The packaging and processing giant told FoodProductionDaily.com it hoped to blaze a trail for green polyethylene with its scheme - triggering greater investment in the sector to boost available supply.
The company today announced a deal with Braskem SA, Brazil’s largest petrochemical company, to buy small volumes of high-density polyethylene (HDPE) derived entirely from a renewable feedstock. The plastic will be used for the manufacture of plastic closures on its cartons in 2011. The agreement represents the first move toward using green polyethylene in the carton packaging industry, said a Tetra Pak statement.
Braskem will begin supplying Tetra Pak with 5,000 tonnes per year of green HDPE from 2011. The volume represents just over 5 per cent of the company's total HDPE demand, and is slightly less than 1 per cent of its total plastics purchases.
Tetra Pak president and CEO Dennis Jönsson, said: “While this pilot project is a small first step into green polyethylene, it marks another milestone in our sustainability journey … and underscores our commitment to finding new ways to use renewable materials in our carton packaging.”
A company spokeswoman told FoodProductionDaily.com that it was too soon to provide specific projections or a timeline for volume increases in its green HDPE supply.
“What we can say that it is our intention to match market demand for it at competitive prices that make this economically viable for the industry,” she added.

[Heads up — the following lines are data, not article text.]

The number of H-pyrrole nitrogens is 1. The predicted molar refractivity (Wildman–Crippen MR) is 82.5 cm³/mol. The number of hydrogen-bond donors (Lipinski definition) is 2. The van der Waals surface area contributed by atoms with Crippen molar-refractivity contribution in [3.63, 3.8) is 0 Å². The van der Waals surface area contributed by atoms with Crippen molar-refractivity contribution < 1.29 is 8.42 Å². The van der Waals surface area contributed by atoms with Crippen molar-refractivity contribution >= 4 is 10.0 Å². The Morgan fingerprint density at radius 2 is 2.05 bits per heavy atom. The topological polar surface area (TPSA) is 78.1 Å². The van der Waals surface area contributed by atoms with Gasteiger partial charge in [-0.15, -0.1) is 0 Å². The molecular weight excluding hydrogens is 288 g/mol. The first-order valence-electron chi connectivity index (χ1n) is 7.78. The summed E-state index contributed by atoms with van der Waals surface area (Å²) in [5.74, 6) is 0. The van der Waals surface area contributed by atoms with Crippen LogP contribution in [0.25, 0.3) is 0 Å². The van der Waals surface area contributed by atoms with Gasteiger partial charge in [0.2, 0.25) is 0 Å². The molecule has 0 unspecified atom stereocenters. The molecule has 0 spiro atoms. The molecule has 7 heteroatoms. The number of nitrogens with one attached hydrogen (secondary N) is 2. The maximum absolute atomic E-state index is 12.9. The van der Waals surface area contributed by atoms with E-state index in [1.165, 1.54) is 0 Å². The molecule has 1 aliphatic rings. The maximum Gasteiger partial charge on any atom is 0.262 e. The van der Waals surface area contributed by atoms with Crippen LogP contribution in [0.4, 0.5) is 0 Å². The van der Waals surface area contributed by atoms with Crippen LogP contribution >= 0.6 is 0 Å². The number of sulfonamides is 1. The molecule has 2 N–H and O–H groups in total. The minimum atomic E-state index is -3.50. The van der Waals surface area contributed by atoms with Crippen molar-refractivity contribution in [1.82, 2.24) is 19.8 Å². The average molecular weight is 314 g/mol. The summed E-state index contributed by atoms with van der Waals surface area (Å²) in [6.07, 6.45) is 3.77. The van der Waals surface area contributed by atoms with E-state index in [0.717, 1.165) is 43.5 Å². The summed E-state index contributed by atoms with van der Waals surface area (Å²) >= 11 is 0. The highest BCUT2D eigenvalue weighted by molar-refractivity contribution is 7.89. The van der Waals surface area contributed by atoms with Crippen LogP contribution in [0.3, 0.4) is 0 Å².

The initiative has been made possible by the prospective development of the world’s first commercial scale green polyethylene plant, which the Brazilian company expects to come on stream late next year. Braskem forecast its first deliveries to Tetra Pak would be made in 2011.
The new facility, located in the southern Brazil, will use ethanol derived from sugar cane to produce ethylene, which will then be converted into polyethylene, the world’s most commonly used plastic. Braskem estimates the new plant will result in an overall reduction in greenhouse gas emissions when compared with the traditional process for manufacturing polyethylene.
Tetra Pak confirmed its renewable PE will have the same properties as regular PE. One barrier to green polyethylene growth up until now has been that limited supply has kept market prices higher than regular fossil-based PE.
“With time and as supply increases, we expect that prices will come down to the same level as regular fossil-based PE,” said the Tetra Pak spokeswoman. “It is our goal to offer our customers packages using green PE at the most competitive price possible. We hope that with this move we will encourage increased investment in green PE and, therefore, more available supply. Increased volumes will enable green PE to become economically viable for industry.”